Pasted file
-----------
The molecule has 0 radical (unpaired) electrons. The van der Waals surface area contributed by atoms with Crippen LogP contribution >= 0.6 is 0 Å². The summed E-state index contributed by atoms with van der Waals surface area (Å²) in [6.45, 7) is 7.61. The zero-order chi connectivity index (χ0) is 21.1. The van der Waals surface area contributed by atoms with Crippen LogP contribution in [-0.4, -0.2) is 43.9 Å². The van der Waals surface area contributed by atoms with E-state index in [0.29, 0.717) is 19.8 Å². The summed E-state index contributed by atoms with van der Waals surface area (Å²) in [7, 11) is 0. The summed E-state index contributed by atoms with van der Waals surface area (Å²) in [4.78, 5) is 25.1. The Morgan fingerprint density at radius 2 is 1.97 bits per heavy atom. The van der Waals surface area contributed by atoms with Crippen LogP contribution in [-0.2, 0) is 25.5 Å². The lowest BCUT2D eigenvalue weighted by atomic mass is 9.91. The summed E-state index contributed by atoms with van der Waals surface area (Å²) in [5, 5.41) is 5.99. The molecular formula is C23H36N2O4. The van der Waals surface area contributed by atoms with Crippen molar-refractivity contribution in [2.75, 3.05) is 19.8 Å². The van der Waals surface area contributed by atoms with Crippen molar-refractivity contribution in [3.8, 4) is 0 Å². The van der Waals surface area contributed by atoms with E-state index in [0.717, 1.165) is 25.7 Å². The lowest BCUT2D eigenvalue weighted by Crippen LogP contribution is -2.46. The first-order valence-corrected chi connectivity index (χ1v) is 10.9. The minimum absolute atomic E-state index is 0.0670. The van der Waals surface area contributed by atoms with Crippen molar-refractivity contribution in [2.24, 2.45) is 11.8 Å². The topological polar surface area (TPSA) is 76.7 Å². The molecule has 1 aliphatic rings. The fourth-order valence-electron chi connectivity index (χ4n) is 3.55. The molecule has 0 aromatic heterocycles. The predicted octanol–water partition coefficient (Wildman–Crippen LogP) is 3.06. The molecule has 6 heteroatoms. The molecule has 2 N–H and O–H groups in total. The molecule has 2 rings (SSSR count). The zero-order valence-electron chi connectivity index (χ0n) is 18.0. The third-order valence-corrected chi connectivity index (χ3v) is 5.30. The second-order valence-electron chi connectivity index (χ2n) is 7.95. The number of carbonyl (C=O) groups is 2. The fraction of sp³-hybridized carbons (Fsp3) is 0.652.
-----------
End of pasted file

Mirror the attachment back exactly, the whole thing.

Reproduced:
The molecule has 0 radical (unpaired) electrons. The van der Waals surface area contributed by atoms with Crippen LogP contribution >= 0.6 is 0 Å². The summed E-state index contributed by atoms with van der Waals surface area (Å²) in [6.45, 7) is 7.61. The zero-order chi connectivity index (χ0) is 21.1. The van der Waals surface area contributed by atoms with Crippen LogP contribution in [-0.4, -0.2) is 43.9 Å². The van der Waals surface area contributed by atoms with E-state index in [0.29, 0.717) is 19.8 Å². The summed E-state index contributed by atoms with van der Waals surface area (Å²) in [7, 11) is 0. The summed E-state index contributed by atoms with van der Waals surface area (Å²) in [4.78, 5) is 25.1. The Morgan fingerprint density at radius 2 is 1.97 bits per heavy atom. The van der Waals surface area contributed by atoms with Crippen LogP contribution in [-0.2, 0) is 25.5 Å². The lowest BCUT2D eigenvalue weighted by atomic mass is 9.91. The summed E-state index contributed by atoms with van der Waals surface area (Å²) in [5, 5.41) is 5.99. The molecular formula is C23H36N2O4. The van der Waals surface area contributed by atoms with Crippen molar-refractivity contribution in [2.75, 3.05) is 19.8 Å². The van der Waals surface area contributed by atoms with Crippen molar-refractivity contribution in [3.8, 4) is 0 Å². The van der Waals surface area contributed by atoms with E-state index in [0.717, 1.165) is 25.7 Å². The lowest BCUT2D eigenvalue weighted by Crippen LogP contribution is -2.46. The first-order valence-corrected chi connectivity index (χ1v) is 10.9. The minimum absolute atomic E-state index is 0.0670. The van der Waals surface area contributed by atoms with Crippen molar-refractivity contribution in [2.24, 2.45) is 11.8 Å². The topological polar surface area (TPSA) is 76.7 Å². The molecule has 1 aliphatic rings. The fourth-order valence-electron chi connectivity index (χ4n) is 3.55. The molecule has 0 aromatic heterocycles. The predicted octanol–water partition coefficient (Wildman–Crippen LogP) is 3.06. The molecule has 6 heteroatoms. The molecule has 2 N–H and O–H groups in total. The molecule has 2 rings (SSSR count). The zero-order valence-electron chi connectivity index (χ0n) is 18.0. The third-order valence-corrected chi connectivity index (χ3v) is 5.30. The second-order valence-electron chi connectivity index (χ2n) is 7.95. The number of carbonyl (C=O) groups is 2. The fraction of sp³-hybridized carbons (Fsp3) is 0.652.